Video of an event that took place on Tuesday December 9 at Chatham House in London. Zainab Usman and Olly Owen of Oxford University along with Professor Kuna of INEC.
Follow three pampered (borderline spoiled in one case) young British kids who are sent to Lagos in Nigeria to work as mechanics in a tough, no-nonsense garage. Watch them try to get to grips with eating local spicey food (including rice and stew, and goat intestine), being offered accommodation in a “face me I face you” and them going to a Lagos beach party.
It was a journey for these young people. My favourite is the Scottish girl who got on with things in her new environment, got to grips, and seemed far tougher than her male counterparts. I also loved the scene where she is inspired after meeting a Nigerian lady that trains young women to be mechanics.
Nigeria’s Chief of Defence Staff Air Marshal Alex Badeh has announced that Nigeria has agreed a ceasefire with Boko Haram and that Boko Haram will release over 200 schoolgirls it kidnapped over 6 months ago.
“A ceasefire agreement has been concluded between the Federal Government of Nigeria and the Jama’atu Ahlis Sunna Lidda’awati wal-Jihad (Boko Haram).”
The negotiations took place in neighbouring Chad, mediated by that country’s President Idriss Deby, he said. “Boko Haram issued the ceasefire as a result of the discussions we have been having with them,” said Mr Tukur. “They have agreed to release the Chibok girls”.
Interview with the new Emir of Kano Muhammed Sanusi II (AKA Sanusi Lamido Sanusi) about the Boko Haram insurgency in northern Nigeria.
Key points made by Sanusi:
- Islam “preaches education for all adherents”.
- Marrying young Muslim girls off at a young age is actually a cultural (not Islamic) practice “that is not consistent with the teachings of the (Muslim) religion)”.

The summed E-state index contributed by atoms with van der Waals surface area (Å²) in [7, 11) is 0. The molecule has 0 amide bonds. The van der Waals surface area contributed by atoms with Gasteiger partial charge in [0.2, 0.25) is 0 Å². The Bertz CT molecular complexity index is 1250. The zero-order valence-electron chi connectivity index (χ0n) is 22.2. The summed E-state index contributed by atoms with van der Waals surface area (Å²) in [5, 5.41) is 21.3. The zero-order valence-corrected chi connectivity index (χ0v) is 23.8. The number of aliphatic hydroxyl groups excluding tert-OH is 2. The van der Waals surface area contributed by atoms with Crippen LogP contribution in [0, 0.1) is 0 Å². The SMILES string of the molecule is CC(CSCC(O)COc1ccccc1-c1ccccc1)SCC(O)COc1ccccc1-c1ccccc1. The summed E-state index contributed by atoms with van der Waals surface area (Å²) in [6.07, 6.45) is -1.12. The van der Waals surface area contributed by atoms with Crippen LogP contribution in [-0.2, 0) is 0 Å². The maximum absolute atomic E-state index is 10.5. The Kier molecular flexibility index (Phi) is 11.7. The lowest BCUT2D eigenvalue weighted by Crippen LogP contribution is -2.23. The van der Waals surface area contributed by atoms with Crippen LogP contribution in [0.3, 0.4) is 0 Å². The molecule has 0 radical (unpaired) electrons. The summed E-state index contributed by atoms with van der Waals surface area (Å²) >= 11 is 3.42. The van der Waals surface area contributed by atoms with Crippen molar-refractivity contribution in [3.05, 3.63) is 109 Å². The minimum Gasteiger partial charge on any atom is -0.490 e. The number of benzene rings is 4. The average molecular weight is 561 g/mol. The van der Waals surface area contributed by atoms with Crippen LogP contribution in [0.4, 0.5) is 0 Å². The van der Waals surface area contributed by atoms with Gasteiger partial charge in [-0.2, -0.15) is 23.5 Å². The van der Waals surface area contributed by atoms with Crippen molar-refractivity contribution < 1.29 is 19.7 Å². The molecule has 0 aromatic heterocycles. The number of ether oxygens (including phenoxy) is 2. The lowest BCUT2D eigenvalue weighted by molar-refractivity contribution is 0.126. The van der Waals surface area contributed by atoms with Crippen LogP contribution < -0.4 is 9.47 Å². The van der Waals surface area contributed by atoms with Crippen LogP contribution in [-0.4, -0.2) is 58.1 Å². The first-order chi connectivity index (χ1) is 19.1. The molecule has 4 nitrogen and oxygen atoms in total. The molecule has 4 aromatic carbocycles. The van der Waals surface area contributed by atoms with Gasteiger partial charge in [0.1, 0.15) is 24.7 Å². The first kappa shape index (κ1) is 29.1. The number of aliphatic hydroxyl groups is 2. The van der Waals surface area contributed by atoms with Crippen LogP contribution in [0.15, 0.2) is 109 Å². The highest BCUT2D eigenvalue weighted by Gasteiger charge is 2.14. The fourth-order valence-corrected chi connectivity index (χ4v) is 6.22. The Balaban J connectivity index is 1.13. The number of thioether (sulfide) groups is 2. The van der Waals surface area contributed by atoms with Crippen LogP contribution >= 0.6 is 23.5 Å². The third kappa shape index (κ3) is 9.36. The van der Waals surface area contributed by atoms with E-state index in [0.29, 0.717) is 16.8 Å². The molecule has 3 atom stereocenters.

- Poverty level in northern Nigeria provides a fertile breeding ground for militancy. Says the same thing happened in the Niger Delta.
- Boko Haram insurgency must be tackled via an economic “Marshall Plan” for northern Nigeria.
- Says insurgency calmed down in Kano because of investment in infrastructure there.
- “As long as people are gainfully employed they are not likely to jump into the bandwagon of insurgency”.
Nice features by the BBC on African/Nigerian food being cooked and served by locals in Salvador, Brazil. Amazing how much African influence there is in Brazil (including worship of Yoruba gods).
Brazil is actually home to the world’s second largest black population and some of the black population still maintain strong roots with their African heritage.
Great interview with former Abia State Governor Uzor Orji Kalu, who is also also a billionaire and one of Nigeria’s richest men. Kalu is a friend of other Nigerian billionaires such as Aliko Dangote and Mike Adenuga. Kalu has offered to negotiate with Boko Haram and claims the security challenge of Boko Haram could result in Goodluck Jonathan being Nigeria’s last ever president:
“There was a time when news of bombing and terrorism was synonymous to countries like Iraq, Iran and Pakistan. Nigeria is now at that point. We are now like those countries. This is what we have become. If care is not taken, Goodluck Jonathan would be the last president we’ve had in this country.”